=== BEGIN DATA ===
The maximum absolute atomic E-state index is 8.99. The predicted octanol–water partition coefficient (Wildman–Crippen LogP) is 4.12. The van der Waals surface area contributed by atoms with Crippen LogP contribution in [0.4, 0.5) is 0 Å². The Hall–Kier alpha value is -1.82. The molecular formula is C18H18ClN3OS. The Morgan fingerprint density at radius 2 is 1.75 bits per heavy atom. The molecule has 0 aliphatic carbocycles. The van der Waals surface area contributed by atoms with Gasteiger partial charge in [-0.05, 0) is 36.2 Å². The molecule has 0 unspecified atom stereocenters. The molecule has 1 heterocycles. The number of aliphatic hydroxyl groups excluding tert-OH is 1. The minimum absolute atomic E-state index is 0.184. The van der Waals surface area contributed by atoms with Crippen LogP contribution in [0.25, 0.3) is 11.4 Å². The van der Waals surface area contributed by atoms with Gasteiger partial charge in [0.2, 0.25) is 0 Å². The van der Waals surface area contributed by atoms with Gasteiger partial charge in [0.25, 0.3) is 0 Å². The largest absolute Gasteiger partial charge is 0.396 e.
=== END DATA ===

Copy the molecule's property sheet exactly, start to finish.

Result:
The maximum absolute atomic E-state index is 8.99. The predicted octanol–water partition coefficient (Wildman–Crippen LogP) is 4.12. The van der Waals surface area contributed by atoms with Crippen LogP contribution in [0.4, 0.5) is 0 Å². The Hall–Kier alpha value is -1.82. The molecular formula is C18H18ClN3OS. The Morgan fingerprint density at radius 2 is 1.75 bits per heavy atom. The molecule has 0 aliphatic carbocycles. The van der Waals surface area contributed by atoms with Gasteiger partial charge in [-0.05, 0) is 36.2 Å². The molecule has 0 unspecified atom stereocenters. The molecule has 1 heterocycles. The number of aliphatic hydroxyl groups excluding tert-OH is 1. The minimum absolute atomic E-state index is 0.184. The van der Waals surface area contributed by atoms with Crippen LogP contribution in [0.25, 0.3) is 11.4 Å². The van der Waals surface area contributed by atoms with Gasteiger partial charge in [0.2, 0.25) is 0 Å². The van der Waals surface area contributed by atoms with Gasteiger partial charge in [0.25, 0.3) is 0 Å². The largest absolute Gasteiger partial charge is 0.396 e.